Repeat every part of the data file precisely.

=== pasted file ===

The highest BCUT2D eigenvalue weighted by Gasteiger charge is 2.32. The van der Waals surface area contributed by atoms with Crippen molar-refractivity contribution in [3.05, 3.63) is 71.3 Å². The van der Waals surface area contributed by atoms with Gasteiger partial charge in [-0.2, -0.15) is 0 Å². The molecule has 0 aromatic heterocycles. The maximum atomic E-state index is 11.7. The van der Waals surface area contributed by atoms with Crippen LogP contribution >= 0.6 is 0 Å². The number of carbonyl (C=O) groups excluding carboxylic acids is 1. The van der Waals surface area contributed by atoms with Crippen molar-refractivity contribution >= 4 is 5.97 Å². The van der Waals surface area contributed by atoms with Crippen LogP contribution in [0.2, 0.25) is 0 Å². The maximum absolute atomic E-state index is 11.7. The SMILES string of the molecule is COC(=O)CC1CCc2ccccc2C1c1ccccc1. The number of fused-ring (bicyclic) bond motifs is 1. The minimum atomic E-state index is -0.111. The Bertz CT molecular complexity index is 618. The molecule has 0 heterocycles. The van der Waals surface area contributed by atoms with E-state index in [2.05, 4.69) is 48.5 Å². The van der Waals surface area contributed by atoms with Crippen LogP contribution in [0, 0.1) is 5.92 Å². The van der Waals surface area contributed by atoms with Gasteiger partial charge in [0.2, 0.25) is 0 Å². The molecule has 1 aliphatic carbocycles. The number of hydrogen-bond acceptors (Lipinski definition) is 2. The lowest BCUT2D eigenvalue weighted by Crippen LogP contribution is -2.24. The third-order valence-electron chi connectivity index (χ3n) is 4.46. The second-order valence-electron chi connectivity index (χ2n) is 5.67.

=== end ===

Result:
The highest BCUT2D eigenvalue weighted by Gasteiger charge is 2.32. The van der Waals surface area contributed by atoms with Crippen molar-refractivity contribution in [3.05, 3.63) is 71.3 Å². The van der Waals surface area contributed by atoms with Gasteiger partial charge in [-0.2, -0.15) is 0 Å². The molecule has 0 aromatic heterocycles. The maximum atomic E-state index is 11.7. The van der Waals surface area contributed by atoms with Crippen LogP contribution >= 0.6 is 0 Å². The number of carbonyl (C=O) groups excluding carboxylic acids is 1. The van der Waals surface area contributed by atoms with Crippen molar-refractivity contribution >= 4 is 5.97 Å². The van der Waals surface area contributed by atoms with Crippen LogP contribution in [0.2, 0.25) is 0 Å². The maximum absolute atomic E-state index is 11.7. The SMILES string of the molecule is COC(=O)CC1CCc2ccccc2C1c1ccccc1. The number of fused-ring (bicyclic) bond motifs is 1. The minimum atomic E-state index is -0.111. The Bertz CT molecular complexity index is 618. The molecule has 0 heterocycles. The van der Waals surface area contributed by atoms with E-state index in [2.05, 4.69) is 48.5 Å². The van der Waals surface area contributed by atoms with Crippen LogP contribution in [0, 0.1) is 5.92 Å². The van der Waals surface area contributed by atoms with Gasteiger partial charge in [0.2, 0.25) is 0 Å². The molecule has 1 aliphatic carbocycles. The number of hydrogen-bond acceptors (Lipinski definition) is 2. The lowest BCUT2D eigenvalue weighted by Crippen LogP contribution is -2.24. The third-order valence-electron chi connectivity index (χ3n) is 4.46. The second-order valence-electron chi connectivity index (χ2n) is 5.67.